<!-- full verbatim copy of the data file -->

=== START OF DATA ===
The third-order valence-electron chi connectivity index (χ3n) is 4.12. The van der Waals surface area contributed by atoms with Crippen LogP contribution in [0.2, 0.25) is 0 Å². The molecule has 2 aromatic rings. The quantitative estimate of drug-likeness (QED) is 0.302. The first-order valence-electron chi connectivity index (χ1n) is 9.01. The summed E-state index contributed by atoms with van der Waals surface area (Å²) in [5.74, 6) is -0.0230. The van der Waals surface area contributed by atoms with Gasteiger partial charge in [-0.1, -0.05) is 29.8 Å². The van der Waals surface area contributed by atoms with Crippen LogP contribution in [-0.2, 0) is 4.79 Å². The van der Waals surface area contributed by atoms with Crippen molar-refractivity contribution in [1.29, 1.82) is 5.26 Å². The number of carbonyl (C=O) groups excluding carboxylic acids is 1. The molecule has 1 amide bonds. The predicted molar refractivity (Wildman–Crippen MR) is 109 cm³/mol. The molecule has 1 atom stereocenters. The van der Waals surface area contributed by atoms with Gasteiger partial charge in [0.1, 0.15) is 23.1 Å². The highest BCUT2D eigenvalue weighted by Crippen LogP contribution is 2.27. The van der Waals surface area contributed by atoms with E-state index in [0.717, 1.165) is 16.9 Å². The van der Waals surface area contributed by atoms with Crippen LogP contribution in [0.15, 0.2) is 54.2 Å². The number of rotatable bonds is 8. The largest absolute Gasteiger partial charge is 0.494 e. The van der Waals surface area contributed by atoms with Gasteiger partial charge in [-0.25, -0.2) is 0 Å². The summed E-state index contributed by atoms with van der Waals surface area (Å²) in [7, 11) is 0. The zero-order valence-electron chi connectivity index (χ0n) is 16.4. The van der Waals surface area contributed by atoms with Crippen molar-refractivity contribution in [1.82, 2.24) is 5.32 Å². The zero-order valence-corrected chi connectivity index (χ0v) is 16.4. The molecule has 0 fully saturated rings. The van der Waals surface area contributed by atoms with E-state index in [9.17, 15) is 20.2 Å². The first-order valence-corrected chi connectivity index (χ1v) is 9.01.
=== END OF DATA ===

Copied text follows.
The third-order valence-electron chi connectivity index (χ3n) is 4.12. The van der Waals surface area contributed by atoms with Crippen LogP contribution in [0.2, 0.25) is 0 Å². The molecule has 2 aromatic rings. The quantitative estimate of drug-likeness (QED) is 0.302. The first-order valence-electron chi connectivity index (χ1n) is 9.01. The summed E-state index contributed by atoms with van der Waals surface area (Å²) in [5.74, 6) is -0.0230. The van der Waals surface area contributed by atoms with Gasteiger partial charge in [-0.1, -0.05) is 29.8 Å². The van der Waals surface area contributed by atoms with Crippen LogP contribution in [-0.2, 0) is 4.79 Å². The van der Waals surface area contributed by atoms with Crippen molar-refractivity contribution in [1.29, 1.82) is 5.26 Å². The number of carbonyl (C=O) groups excluding carboxylic acids is 1. The molecule has 1 amide bonds. The predicted molar refractivity (Wildman–Crippen MR) is 109 cm³/mol. The molecule has 1 atom stereocenters. The van der Waals surface area contributed by atoms with Gasteiger partial charge in [0.1, 0.15) is 23.1 Å². The highest BCUT2D eigenvalue weighted by Crippen LogP contribution is 2.27. The van der Waals surface area contributed by atoms with E-state index in [0.717, 1.165) is 16.9 Å². The van der Waals surface area contributed by atoms with Crippen LogP contribution in [0.15, 0.2) is 54.2 Å². The number of rotatable bonds is 8. The largest absolute Gasteiger partial charge is 0.494 e. The van der Waals surface area contributed by atoms with Gasteiger partial charge in [-0.25, -0.2) is 0 Å². The summed E-state index contributed by atoms with van der Waals surface area (Å²) in [7, 11) is 0. The zero-order valence-electron chi connectivity index (χ0n) is 16.4. The van der Waals surface area contributed by atoms with Crippen molar-refractivity contribution in [1.82, 2.24) is 5.32 Å². The zero-order valence-corrected chi connectivity index (χ0v) is 16.4. The molecule has 0 fully saturated rings. The van der Waals surface area contributed by atoms with E-state index in [9.17, 15) is 20.2 Å². The first-order valence-corrected chi connectivity index (χ1v) is 9.01.